A damning independent report into the state of women's cricket has forced New Zealand Cricket to concede it has neglected the game.
The Women and Cricket report carried out by Sarah Beaman, a former Auckland representative, has revealed the game's demise, with Beaman saying at times she thought she was studying "an endangered species."
It found over 90 percent of cricket clubs don't have female only teams, while almost 60 percent of clubs don't offer cricket for girls at all.
The report also shows a significant drop in the number of women in governance positions in the past 20 years. Women fill only 6 percent of governance roles, compared to 38 percent in 1993.
Beaman said women had "virtually no voice in governance or leadership of the game."
Her report reveals only 10 percent of players are female and of those 90 percent are under 12.
Beaman said those she spoke to during her study talked of a "lost generation" in women's cricket.
In a statement, New Zealand Cricket accepted it had neglected the women's game.
"We need to put up our hand here and accept responsibility.
"We have allowed women's cricket to be run by men for women; we have neglected the women's game on the basis of cost, and a perceived lack of interest.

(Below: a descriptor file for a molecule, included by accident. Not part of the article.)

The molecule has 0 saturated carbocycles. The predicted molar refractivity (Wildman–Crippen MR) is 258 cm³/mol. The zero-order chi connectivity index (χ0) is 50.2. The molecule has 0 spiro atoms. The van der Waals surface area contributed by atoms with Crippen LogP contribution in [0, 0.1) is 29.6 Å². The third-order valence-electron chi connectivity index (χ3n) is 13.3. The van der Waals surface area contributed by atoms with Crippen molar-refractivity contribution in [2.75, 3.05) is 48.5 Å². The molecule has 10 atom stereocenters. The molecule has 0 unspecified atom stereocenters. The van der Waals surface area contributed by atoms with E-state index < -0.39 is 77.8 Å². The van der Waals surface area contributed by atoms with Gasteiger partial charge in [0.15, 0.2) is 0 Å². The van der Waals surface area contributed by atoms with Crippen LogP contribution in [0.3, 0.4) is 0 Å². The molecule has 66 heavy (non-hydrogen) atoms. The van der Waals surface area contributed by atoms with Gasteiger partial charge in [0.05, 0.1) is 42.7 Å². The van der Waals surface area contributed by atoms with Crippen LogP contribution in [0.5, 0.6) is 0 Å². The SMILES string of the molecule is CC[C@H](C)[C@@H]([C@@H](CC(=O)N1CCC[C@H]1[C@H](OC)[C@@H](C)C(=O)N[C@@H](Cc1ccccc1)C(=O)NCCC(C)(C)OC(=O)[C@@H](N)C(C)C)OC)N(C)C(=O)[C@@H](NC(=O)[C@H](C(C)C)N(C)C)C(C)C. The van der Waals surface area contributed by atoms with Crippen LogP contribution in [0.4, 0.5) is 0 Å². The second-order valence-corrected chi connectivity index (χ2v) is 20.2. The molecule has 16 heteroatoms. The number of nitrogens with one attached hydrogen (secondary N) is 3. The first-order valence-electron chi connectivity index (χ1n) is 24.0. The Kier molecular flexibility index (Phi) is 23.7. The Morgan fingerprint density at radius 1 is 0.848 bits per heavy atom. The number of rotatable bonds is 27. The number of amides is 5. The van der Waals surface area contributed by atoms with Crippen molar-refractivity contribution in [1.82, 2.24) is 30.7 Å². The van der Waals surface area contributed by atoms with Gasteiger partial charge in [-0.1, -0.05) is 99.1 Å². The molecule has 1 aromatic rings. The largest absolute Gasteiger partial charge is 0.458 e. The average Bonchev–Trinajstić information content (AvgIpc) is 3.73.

"We have sidelined women's cricket both structurally and philosophically. We were wrong, and we now need to address the areas we've allowed to slip."
Beaman's said the top priority should be to bring more women into governance positions and increase female presence in coaching and umpiring.
All national and regional cricket authorities should have leadership roles focused on improvements for females in the game.
She recommended modifying the game so it suited females.
New Zealand Cricket chief executive David White accepted "the level of change required to genuinely alter women's engagement with cricket will not be comfortable either personally or organisationally ... however the benefits of change ... are indisputable."